Book Review – The Witch’s Yearbook: Spells, Stones, Tools, and Rituals for a Year of Modern Magic by Clare Gogerty

Book Review

The Witch’s Yearbook:
Spells, Stones, Tools, and Rituals
for a Year of Modern Magic

By Clare Gogerty

Publisher: David & Charles

128 pages

Publication Date: August 10, 2021





Clare Gogerty, a seasoned practitioner of the craft, gives a year’s worth of ideas and wisdom for celebrating the sabbats that makes for a helpful
resource for beginners.

Chapters begin with an introduction to the festival, a topic of interest (trees for Mabon, the moon at Yule, magical creatures for Ostara), botanical and crystal correspondences, holiday traditions and customs, rituals and spells, and a witchy craft (apple wand, incense, Brigid’s cross).

On the Samhain pages, for instance, there is an introduction to divination and details about scrying. The plants are those that increase psychic powers and crystals are chosen to enhance spirit communication. Jack-o-lanterns and apple dunking are the traditions listed, and there’s a simple spell “to make change happen.” There’s a page describing how to hold a dumb supper for the ritual, and the craft is making a spell jar with intentions for the new year.

The seven other holidays are treated in similar fashion.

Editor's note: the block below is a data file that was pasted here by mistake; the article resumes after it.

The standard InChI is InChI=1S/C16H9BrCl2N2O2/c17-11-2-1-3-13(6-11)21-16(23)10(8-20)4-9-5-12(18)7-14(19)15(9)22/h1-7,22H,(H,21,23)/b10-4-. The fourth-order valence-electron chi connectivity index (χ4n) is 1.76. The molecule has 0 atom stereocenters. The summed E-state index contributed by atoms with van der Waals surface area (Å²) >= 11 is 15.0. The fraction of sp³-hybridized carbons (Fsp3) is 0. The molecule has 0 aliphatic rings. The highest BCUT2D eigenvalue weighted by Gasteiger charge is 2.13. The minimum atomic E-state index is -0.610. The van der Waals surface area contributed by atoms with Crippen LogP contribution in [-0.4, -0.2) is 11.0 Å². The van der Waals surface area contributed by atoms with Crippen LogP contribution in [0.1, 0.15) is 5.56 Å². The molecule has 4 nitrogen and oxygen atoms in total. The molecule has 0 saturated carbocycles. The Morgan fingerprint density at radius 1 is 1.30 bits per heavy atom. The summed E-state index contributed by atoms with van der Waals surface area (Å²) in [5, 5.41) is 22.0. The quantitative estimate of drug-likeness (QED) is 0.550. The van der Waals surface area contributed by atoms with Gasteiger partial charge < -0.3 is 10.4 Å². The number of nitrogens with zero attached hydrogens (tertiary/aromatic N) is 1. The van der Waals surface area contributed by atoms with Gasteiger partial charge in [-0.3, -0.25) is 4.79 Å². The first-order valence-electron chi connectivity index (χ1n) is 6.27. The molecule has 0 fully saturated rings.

The first chapter touches on the Wheel of the Year and two sentences
about each sabbat. How to work with the four elements, some witchs’ tools, working with herbs, choosing crystals, and the ethics and steps of casting a spell to manifest desires are also introduced. Tips, nuggets of wisdom, information, and illustrations are scattered throughout.

I recommend the book to those new on a pagan path or those now wishing to add celebrating the festivals to their practice. Crones are likely to be reminded of a thing or two. Although the book begins with Samhain, after reading the first chapter, you can begin your trip through a magical year starting with any holiday.

About the Author

Clare Gogerty is a member of the Order of Bards, Ovates and Druids, and has been interested in magick, druidry and folklore since a child, encouraged by her father, an enthusiastic dowser and leyline hunter. A former magazine editor, she is the author of “Beyond the Footpath: mindful adventures for modern pilgrims” (Piatkus) and “Sacred Places: where to find wonder in the world” (Aster).



The Witch’s Yearbook on Amazon



About the Author:

Lynn Woike

All my life I have known magic was real. As a child, I played with the fae, established relationships with trees and “just knew things.” In my maiden years I discovered witchcraft and dabbled in the black-candles-and-cemeteries-at-midnight-on-a-fullmoon magick just enough to realize I did not understand its power. I went on to explore many practices including Zen, astrology, color therapy, native traditions, tarot, herbs, candle magic, gems, and, as I moved into my mother years, Buddhism, the Kabbalah and Reiki. The first man I dated after my divorce was a witch who reintroduced me to the Craft, this time by way of the Goddess. For 11 years I was in a coven, but with retirement, I have returned to an eclectic solitary practice.



When accepting the mantle of crone, I pledged to serve and teach. This is what I do from my skoolie – a 30-year-old school bus converted into a tiny house on wheels that I am driving around the country, following 72-degree weather, emerging myself into nature, and sharing magic with those I meet. Find me at, Facebook and Instagram.